Alcatel-Lucent set itself a financial foundation for the rest of 2014 in the first quarter, as it reported much lower losses and showed strength in some of the key divisions championed by CEO Michel Combes.
The vendor reported revenues -- excluding the Enterprise division, which is being sold to Beijing-based communications systems supplier China Huaxin -- of 2.96 billion (US$4.1 billion), down 3.3% from a year ago.
(Note: In its official announcement, Alcatel-Lucent (NYSE: ALU) reported its percentage comparisons with multiple considerations related to currency fluctuations and "perimeter" -- whatever that is -- so that sales numbers that were actually lower than a year ago were reported as percentage increases. For example, while first-quarter revenues were lower than a year ago, the company reported it as a 0.3% increase. That's very confusing, so we have ignored the company's reported percentage comparisons, whipped out our calculators, and in this article have reported actual percentage changes based on the published numbers.)
However, a year-on-year decline in revenues is not a big surprise. As part of the company's "Shift Plan" restructuring program, which is in full swing, Alcatel-Lucent has been terminating or renegotiating loss-making managed services deals, resulting in a year-on-year decline in managed services revenues of more than 50% to 99 million ($137 million). (See AlcaLu Shrinks Its Managed Services Unit and Alcatel-Lucent to Cut 10,000 Jobs.)
The company notes that, excluding managed services, revenues were up 3.9% from a year ago.
The gross margin for the quarter was 32.3%, up from 28.2% a year ago, and the net loss was 73 million ($101 million) compared with 353 million ($488 million). In addition, fixed costs were reduced by a further 143 million ($198 million) during the quarter.
The numbers pleased investors, as Alcatel-Lucent's share price increased by 3.8% to 3.04 in morning trading on the Paris bourse.
Propping up the vendor's recovery is, as ever, the IP division, though sales of transport equipment were also up, while the other parts of the business saw sales slide, as the table below shows.
Table 1: Alcatel-Lucent Q1 2014 Revenues by Division
|Revenues in millions||Q1 2014||Q1 2013||Actual change YoY|
|- of which IP Routing||549||494||11.1%|
|- of which IP Transport||454||428||6.1%|
|- of which IP Platforms||349||389||-10.3%|
|- of which Wireless Access||999||1,012||-1.3%|
|- of which Fixed Access||460||463||-0.6%|
|- of which Managed Services||99||204||-51.5%|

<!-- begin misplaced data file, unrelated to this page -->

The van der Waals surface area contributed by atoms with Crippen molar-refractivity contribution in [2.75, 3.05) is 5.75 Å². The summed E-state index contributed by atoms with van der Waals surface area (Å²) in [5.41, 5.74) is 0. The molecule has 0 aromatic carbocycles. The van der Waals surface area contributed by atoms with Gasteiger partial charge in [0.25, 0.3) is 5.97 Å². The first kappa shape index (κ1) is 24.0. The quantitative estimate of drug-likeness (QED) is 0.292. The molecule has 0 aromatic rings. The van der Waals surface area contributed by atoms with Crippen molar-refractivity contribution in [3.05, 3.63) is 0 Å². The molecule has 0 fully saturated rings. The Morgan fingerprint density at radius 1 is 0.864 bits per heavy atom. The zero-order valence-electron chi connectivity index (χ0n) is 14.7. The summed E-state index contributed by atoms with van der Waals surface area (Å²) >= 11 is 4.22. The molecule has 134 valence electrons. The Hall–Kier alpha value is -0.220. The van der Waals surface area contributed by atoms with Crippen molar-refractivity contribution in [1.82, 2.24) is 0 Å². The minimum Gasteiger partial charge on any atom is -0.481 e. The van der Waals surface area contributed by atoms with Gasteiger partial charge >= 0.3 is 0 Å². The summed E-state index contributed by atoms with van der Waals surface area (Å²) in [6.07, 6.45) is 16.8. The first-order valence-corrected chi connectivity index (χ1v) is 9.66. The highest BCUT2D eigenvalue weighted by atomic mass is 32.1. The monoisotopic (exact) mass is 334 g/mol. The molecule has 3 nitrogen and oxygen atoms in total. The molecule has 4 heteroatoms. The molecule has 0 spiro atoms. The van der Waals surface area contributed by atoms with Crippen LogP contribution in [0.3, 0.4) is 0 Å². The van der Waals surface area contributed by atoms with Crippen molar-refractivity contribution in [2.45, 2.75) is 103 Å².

|- of which Licensing||14||18||-22.2%|
|Note: The revenue numbers come from Alcatel-Lucent's first-quarter financial report, but the percentage changes have been calculated by Light Reading.|
The company noted that "traction around our IP mobile packet core solutions" is particularly strong, and that the 7950 XRS IP Core router attracted four new deals during the quarter, including contracts with cable operators, one of the target markets identified by the CEO. (See Cable Is Key to 'New' Alcatel-Lucent and Alcatel-Lucent Builds Future Around IP.)
In the transport equipment business, the vendor noted that "terrestrial optics recorded its first quarter of year-over-year growth since 2011," driven by 26 new deals for the 1830 Photonic Service Switch (PSS), while 100G shipments represented 30% of total WDM line cards shipments in the quarter, compared with 19% a year ago. Alcatel-Lucent is also engaged in two new 400G trials, with Ontario Research and Innovation Optical Network (ORION) and Telekom Austria AG (NYSE: TKA; Vienna: TKA).
IP Platforms, which includes the company's NFV and cloud systems, recorded an increase in revenues from IMS (VoLTE), SDM (Subscriber Data Management) and Customer Experience (Motive) systems, but revenues were down due to declining sales of legacy platforms and "portfolio rationalization."
In the Access business, Alcatel-Lucent says 4G/LTE revenues improved, driven by sales in the US, but 2G and 3G (which combined represent less than 25% of wireless access sales) were down. In fixed access, FTTX and VDSL2 sales are improving, and discussions with operators about the potential of G.fast have begun. A decline in legacy system sales countered those gains, though. (See Telekom Austria Tests G.fast.)
What happens for the rest of the year will be crucial for Alcatel-Lucent. The first quarter is traditionally the weakest for sales, so revenues will need to show notable gains if CEO Combes is to hang on to the trust of investors, partners, customers, and employees. (See Alcatel-Lucent CEO: We Can Go It Alone and Capex Trend Points to Less Seasonality Analysts.)
Ray Le Maistre, , Editor-in-Chief, Light Reading